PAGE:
“And I will tell you, you look at the inner cities — and I just left Detroit, and I just left Philadelphia, and I just — you know, you've seen me, I've been all over the place. You decided to stay home, and that's OK. But I will tell you, I've been all over. And I've met some of the greatest people I'll ever meet within these communities. And they are very, very upset with what their politicians have told them and what their politicians have done.”

Clinton interjected, “You know, the vibrancy of the black church, the black businesses that employ so many people, the opportunities that so many families are working to provide for their kids. There's a lot that we should be proud of and we should be supporting and lifting up.”

Trump finally admitted earlier this month that Barack Obama was born in the United States, but not before attempting to pin the origin of the rumor he was born outside of the United States on Clinton’s 2008 campaign. On the trail this election, Clinton has described the birther movement as “insidious” and a lie that “cannot be erased” from history. “He refuses to apologize to President Obama, his family, and the American people. We have to stand up to this hate. We cannot let it go on,” she said in a speech tailored to young people in Philadelphia a week ago.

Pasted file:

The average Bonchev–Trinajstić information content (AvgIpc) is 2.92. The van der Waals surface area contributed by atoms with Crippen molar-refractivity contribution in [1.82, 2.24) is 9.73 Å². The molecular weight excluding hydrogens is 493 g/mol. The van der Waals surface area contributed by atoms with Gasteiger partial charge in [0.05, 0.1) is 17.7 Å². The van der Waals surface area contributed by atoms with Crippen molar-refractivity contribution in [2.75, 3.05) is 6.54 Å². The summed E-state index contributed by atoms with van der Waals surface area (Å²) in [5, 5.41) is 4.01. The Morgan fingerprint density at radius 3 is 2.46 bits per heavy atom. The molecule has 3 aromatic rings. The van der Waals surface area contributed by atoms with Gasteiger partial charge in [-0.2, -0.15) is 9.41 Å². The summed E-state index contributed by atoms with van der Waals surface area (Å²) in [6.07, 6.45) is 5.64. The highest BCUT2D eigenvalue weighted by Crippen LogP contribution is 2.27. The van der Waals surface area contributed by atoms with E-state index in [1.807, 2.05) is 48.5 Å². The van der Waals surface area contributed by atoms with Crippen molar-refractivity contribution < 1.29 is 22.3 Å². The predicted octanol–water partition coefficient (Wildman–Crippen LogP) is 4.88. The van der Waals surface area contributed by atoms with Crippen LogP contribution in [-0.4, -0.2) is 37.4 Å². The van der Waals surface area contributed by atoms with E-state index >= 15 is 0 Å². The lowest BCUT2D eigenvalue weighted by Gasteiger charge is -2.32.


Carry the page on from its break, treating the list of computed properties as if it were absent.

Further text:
But Trump stuck with his approach on this issue as a strongman, that’s perhaps separate from a line Clinton likes to say about birtherism trying to delegitimize “our first black president.”

“He tried to put the whole racist, birther lie to bed,” said Clinton. “But it can't be dismissed that easily.”

Said Trump, “When I got involved, I didn’t fail, I got him to give the birth certificate.”